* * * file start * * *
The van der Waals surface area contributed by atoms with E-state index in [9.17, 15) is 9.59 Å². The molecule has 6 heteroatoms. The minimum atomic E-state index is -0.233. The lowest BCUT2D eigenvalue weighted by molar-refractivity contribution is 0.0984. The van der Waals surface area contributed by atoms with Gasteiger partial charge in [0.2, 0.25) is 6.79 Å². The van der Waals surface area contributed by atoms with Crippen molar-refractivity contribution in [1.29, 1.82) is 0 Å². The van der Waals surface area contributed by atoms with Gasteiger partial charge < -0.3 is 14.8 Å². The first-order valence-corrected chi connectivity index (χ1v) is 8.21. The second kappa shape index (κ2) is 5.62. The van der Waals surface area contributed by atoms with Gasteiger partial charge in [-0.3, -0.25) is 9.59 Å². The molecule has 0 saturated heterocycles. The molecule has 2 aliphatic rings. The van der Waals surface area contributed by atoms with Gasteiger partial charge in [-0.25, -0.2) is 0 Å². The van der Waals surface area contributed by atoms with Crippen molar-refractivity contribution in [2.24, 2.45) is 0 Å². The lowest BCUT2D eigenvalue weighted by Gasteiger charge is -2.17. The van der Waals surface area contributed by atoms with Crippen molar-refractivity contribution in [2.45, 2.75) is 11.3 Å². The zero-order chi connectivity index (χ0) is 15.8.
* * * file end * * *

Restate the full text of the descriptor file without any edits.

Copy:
The van der Waals surface area contributed by atoms with E-state index in [9.17, 15) is 9.59 Å². The molecule has 6 heteroatoms. The minimum atomic E-state index is -0.233. The lowest BCUT2D eigenvalue weighted by molar-refractivity contribution is 0.0984. The van der Waals surface area contributed by atoms with Gasteiger partial charge in [0.2, 0.25) is 6.79 Å². The van der Waals surface area contributed by atoms with Crippen molar-refractivity contribution in [1.29, 1.82) is 0 Å². The van der Waals surface area contributed by atoms with Gasteiger partial charge < -0.3 is 14.8 Å². The first-order valence-corrected chi connectivity index (χ1v) is 8.21. The second kappa shape index (κ2) is 5.62. The van der Waals surface area contributed by atoms with Gasteiger partial charge in [-0.3, -0.25) is 9.59 Å². The molecule has 0 saturated heterocycles. The molecule has 2 aliphatic rings. The van der Waals surface area contributed by atoms with Gasteiger partial charge in [-0.25, -0.2) is 0 Å². The van der Waals surface area contributed by atoms with Crippen molar-refractivity contribution in [2.24, 2.45) is 0 Å². The lowest BCUT2D eigenvalue weighted by Gasteiger charge is -2.17. The van der Waals surface area contributed by atoms with Crippen molar-refractivity contribution in [2.45, 2.75) is 11.3 Å². The zero-order chi connectivity index (χ0) is 15.8.